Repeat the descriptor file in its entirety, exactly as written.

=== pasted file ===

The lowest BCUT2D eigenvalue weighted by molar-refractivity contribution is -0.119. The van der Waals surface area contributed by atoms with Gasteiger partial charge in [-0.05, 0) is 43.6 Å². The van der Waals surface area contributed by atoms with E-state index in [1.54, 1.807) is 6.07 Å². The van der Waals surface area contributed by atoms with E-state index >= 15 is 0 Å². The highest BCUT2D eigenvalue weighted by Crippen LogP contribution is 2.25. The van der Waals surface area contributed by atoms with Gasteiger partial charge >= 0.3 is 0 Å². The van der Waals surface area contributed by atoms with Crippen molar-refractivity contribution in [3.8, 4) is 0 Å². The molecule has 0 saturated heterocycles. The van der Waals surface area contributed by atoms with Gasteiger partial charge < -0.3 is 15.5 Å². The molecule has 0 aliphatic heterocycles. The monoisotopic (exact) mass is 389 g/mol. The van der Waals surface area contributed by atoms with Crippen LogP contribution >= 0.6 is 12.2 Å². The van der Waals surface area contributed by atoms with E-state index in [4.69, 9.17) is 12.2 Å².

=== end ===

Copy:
The lowest BCUT2D eigenvalue weighted by molar-refractivity contribution is -0.119. The van der Waals surface area contributed by atoms with Gasteiger partial charge in [-0.05, 0) is 43.6 Å². The van der Waals surface area contributed by atoms with E-state index in [1.54, 1.807) is 6.07 Å². The van der Waals surface area contributed by atoms with E-state index >= 15 is 0 Å². The highest BCUT2D eigenvalue weighted by Crippen LogP contribution is 2.25. The van der Waals surface area contributed by atoms with Gasteiger partial charge >= 0.3 is 0 Å². The van der Waals surface area contributed by atoms with Crippen molar-refractivity contribution in [3.8, 4) is 0 Å². The molecule has 0 saturated heterocycles. The van der Waals surface area contributed by atoms with Gasteiger partial charge < -0.3 is 15.5 Å². The molecule has 0 aliphatic heterocycles. The monoisotopic (exact) mass is 389 g/mol. The van der Waals surface area contributed by atoms with Crippen LogP contribution >= 0.6 is 12.2 Å². The van der Waals surface area contributed by atoms with E-state index in [4.69, 9.17) is 12.2 Å².